29 Jan

School takes up a chunk of our childhood and also young adulthood for those of us attended college and beyond. If your parents (or you) didn’t throw away the remnants of your young years, you may, like me, have saved copious reminders of that time of your life: papers, class notes, report cards, textbooks, notes passed in class, doodles, school newspapers, event fliers, yearbooks, lists of rules, among others. 

Before I tackled my downsizing, I know I had a couple of large cardboard boxes of school and college items, smaller boxes in one of my large trunks, and four bankers’ boxes from my graduate work. In short, an overwhelming amount of paper! In the early years of my downsizing, I culled the boxes, recycling notebooks and routine class exercises and filled a couple of file drawers with the remaining items. I left the bankers boxes for another time. Since then I have sorted through the remaining items—scanning what I wanted to remember, finding homes for selected items, keeping a few treasures as concrete reminders, and recycling the rest. 

Because those early years are so charged and the output was so great, decision-making wasn’t always easy. Here is my downsizing summary along with my reflections. 

Kindergarten: The only thing left from the Presbyterian kindergarten I attended is a vague memory of my first crush, a boy I believe was named Kenny, and a mental image of a large space where we played. 

Grade Schools: I attended three grade schools: a nearby Catholic school for first through third grades, a non-sectarian “country day” school for fourth grade, and a public school in our predominately Jewish neighborhood in our new city of Philadelphia for fifth and sixth grades.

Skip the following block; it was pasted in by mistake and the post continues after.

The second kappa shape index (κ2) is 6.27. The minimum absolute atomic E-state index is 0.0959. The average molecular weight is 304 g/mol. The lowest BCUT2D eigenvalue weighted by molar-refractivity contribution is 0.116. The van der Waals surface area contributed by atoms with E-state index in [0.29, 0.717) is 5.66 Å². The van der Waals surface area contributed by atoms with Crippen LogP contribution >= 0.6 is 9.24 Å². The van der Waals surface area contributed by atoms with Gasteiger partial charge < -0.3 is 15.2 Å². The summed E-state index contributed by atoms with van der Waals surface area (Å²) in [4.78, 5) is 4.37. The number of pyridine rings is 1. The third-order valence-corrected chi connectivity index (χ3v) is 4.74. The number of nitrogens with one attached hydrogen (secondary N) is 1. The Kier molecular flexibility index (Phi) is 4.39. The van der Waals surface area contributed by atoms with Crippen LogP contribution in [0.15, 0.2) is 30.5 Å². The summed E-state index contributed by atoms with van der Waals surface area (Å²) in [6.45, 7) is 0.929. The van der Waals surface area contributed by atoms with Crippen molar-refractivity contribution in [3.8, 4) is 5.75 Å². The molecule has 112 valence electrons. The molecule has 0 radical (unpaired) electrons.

Scans: report cards from all years, several pages from a black and white notebook with my cursive exercises (do they even teach cursive anymore?), one page from my 5th grade spelling book, a long division exercise, selected pages from the school magazine where I was art editor and contributed articles, my 6th grade graduation program where I gave a speech and the speech itself, photos from 5th/6th grades and my class photo from 4th grade, which appeared in the yearbook. 

Objects: The report card with the stars from first grade, a small glazed turtle and miniature dish set made in art class in 4th grade (my Catholic school did not teach art) and a meticulously sewn bag from 5th grade. (It’s actually useful!) 

WHAT I’M DUMPING: The musty Catholic school history text and reader (not Dick and Jane, but something like it) and all the paper items! 

Secondary School: Once I hit seventh grade, I stayed in the same Quaker school for all six years. Now, in control of my possessions, I kept everything, and, of course, the amount of paper produced went up considerably at this stage of school.